Maplewood History: Cora Clamorgan – Part Four

The Clamorgan family was one of the oldest in St. Louis. The author Julie Winch has done a magnificent job of telling their tale in her book, The Clamorgans – One Family’s History of Race in America. I am very glad that I read this book. I would highly recommend it.

The portion about the travails of Cora Clamorgan are important to everyone but especially to we Maplewoodians because this is where it happened.  This story went national and was carried by newspapers throughout the land.  As Reader Mary commented after reading the first three posts, “Glad her friends also stuck by them, what eventually happened to her, and her child? Did they get awarded the millions? Did she remarry? What about the jerk who left her? I have more questions now!”

You will have too.  It’s a complicated story.  Readers who haven’t seen one or more of the first three posts might like to do so with the following links.

Cora Clamorgan – Part One

Cora Clamorgan – Part Two

Cora Clamorgan – Part Three

Remember always do the right thing.  Mrs. Frank (Jennie) Wiss (subject of Post Three) did.  She had no idea that one hundred and nine years later she would be the object of our respect and admiration.  Maybe it will happen to one of us.

Purely by accident the above article was published on this date in 1911.  I didn’t realize it until just now.

I hope you’re enjoying the posts about Cora Clamorgan.  There will probably be 5 or 6 more.

The hardcover and softcover versions of my new book are selling well.  Still the only places you can get one are at Scheidt Hardware and from me.  I think there are no more than 20 or so copies left of the softcover from the first printing.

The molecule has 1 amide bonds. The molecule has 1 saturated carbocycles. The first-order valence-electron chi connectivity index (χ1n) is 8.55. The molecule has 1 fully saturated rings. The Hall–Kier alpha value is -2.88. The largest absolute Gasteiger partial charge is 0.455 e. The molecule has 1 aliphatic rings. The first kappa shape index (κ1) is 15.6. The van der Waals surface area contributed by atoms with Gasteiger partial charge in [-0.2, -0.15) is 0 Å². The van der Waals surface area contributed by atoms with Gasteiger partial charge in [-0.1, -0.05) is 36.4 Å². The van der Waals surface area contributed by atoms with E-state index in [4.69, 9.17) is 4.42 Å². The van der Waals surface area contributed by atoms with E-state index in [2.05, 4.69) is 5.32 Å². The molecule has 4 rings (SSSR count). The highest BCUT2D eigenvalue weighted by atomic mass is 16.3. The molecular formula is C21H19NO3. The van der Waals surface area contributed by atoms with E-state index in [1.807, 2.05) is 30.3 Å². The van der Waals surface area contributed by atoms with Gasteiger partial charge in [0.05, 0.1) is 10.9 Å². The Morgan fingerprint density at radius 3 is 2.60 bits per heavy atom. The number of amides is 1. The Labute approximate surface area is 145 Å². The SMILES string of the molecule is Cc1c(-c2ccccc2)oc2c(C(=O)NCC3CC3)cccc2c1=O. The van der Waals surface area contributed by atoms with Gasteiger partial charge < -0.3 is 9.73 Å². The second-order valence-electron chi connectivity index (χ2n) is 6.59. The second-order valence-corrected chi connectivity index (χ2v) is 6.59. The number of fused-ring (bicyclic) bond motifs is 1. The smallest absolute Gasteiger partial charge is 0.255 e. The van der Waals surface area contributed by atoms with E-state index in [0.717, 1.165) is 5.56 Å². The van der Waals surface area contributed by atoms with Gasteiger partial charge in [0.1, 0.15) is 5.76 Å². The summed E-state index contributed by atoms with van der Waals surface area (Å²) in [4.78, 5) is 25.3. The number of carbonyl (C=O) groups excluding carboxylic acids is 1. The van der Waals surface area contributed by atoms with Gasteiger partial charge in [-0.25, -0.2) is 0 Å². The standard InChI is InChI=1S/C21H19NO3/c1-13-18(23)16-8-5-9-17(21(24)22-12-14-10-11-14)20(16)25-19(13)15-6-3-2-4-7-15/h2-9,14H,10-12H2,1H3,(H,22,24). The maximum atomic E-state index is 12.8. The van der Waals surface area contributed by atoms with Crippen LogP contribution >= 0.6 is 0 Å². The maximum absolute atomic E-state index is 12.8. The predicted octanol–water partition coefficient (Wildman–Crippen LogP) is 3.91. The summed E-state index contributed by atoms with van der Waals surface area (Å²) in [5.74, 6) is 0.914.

Thanks again to all of you who comment or contribute information.  This continues to be a lot of fun for me.  Be careful.

Doug Houser      June 12, 2020

4 thoughts on “Maplewood History: Cora Clamorgan – Part Four

  1. The detail and quality of newspaper reporting in those days was really enviable. Imagine covering a church sermon in such detail today. At that time Central Baptist was one of the largest and most influential black congregations in St. Louis. They had been in the former Pilgrim Congregational Church since 1906. Located at the southeast corner of Washington and Ewing (now Bishop T. E. Huntley), it was a large stone Gothic Revival building with one of the tallest spires in the city. The interior woodwork was dark walnut, with two levels of seating, making an impressive stage for the words of Rev. Stevens, which are sadly just as pertinent now as they were then. Central Baptist is still in the same location, but the church burned in 1970.

    • That is all very interesting, Esley. Thank you very much for this additional information.

  2. This is also the anniversary of the Loving Vs. Virginia ruling by the Supreme Court, which makes the date even more apt.